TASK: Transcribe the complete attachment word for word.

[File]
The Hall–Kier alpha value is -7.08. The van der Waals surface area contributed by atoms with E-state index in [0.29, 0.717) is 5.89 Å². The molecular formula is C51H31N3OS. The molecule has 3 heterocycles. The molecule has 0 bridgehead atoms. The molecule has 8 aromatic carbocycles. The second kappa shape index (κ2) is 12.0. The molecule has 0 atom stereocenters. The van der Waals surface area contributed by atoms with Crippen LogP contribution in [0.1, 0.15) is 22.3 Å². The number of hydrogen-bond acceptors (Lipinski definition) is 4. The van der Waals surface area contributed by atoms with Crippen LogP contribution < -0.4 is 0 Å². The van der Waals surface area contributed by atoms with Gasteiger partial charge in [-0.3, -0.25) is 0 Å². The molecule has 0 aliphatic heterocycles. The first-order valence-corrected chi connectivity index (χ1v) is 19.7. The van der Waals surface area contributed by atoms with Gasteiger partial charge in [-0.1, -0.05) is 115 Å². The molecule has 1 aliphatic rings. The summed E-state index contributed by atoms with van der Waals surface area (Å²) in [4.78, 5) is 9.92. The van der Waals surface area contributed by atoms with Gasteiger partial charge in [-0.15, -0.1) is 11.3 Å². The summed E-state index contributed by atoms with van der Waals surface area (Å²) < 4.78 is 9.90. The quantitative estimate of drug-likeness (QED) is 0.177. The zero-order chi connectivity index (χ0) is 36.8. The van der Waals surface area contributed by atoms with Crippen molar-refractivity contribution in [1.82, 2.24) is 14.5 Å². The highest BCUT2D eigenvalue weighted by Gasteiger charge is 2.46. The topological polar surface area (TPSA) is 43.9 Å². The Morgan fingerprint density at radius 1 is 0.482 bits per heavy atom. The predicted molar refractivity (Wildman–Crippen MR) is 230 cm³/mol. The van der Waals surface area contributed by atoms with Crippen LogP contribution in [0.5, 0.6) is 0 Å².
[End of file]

The Hall–Kier alpha value is -7.08. The van der Waals surface area contributed by atoms with E-state index in [0.29, 0.717) is 5.89 Å². The molecular formula is C51H31N3OS. The molecule has 3 heterocycles. The molecule has 0 bridgehead atoms. The molecule has 8 aromatic carbocycles. The second kappa shape index (κ2) is 12.0. The molecule has 0 atom stereocenters. The van der Waals surface area contributed by atoms with Crippen LogP contribution in [0.1, 0.15) is 22.3 Å². The number of hydrogen-bond acceptors (Lipinski definition) is 4. The van der Waals surface area contributed by atoms with Crippen LogP contribution < -0.4 is 0 Å². The van der Waals surface area contributed by atoms with Gasteiger partial charge in [-0.3, -0.25) is 0 Å². The molecule has 0 aliphatic heterocycles. The first-order valence-corrected chi connectivity index (χ1v) is 19.7. The van der Waals surface area contributed by atoms with Gasteiger partial charge in [-0.1, -0.05) is 115 Å². The molecule has 1 aliphatic rings. The summed E-state index contributed by atoms with van der Waals surface area (Å²) in [4.78, 5) is 9.92. The van der Waals surface area contributed by atoms with Gasteiger partial charge in [-0.15, -0.1) is 11.3 Å². The summed E-state index contributed by atoms with van der Waals surface area (Å²) < 4.78 is 9.90. The quantitative estimate of drug-likeness (QED) is 0.177. The zero-order chi connectivity index (χ0) is 36.8. The van der Waals surface area contributed by atoms with Crippen molar-refractivity contribution in [1.82, 2.24) is 14.5 Å². The highest BCUT2D eigenvalue weighted by Gasteiger charge is 2.46. The topological polar surface area (TPSA) is 43.9 Å². The Morgan fingerprint density at radius 1 is 0.482 bits per heavy atom. The predicted molar refractivity (Wildman–Crippen MR) is 230 cm³/mol. The van der Waals surface area contributed by atoms with Crippen LogP contribution in [0.5, 0.6) is 0 Å².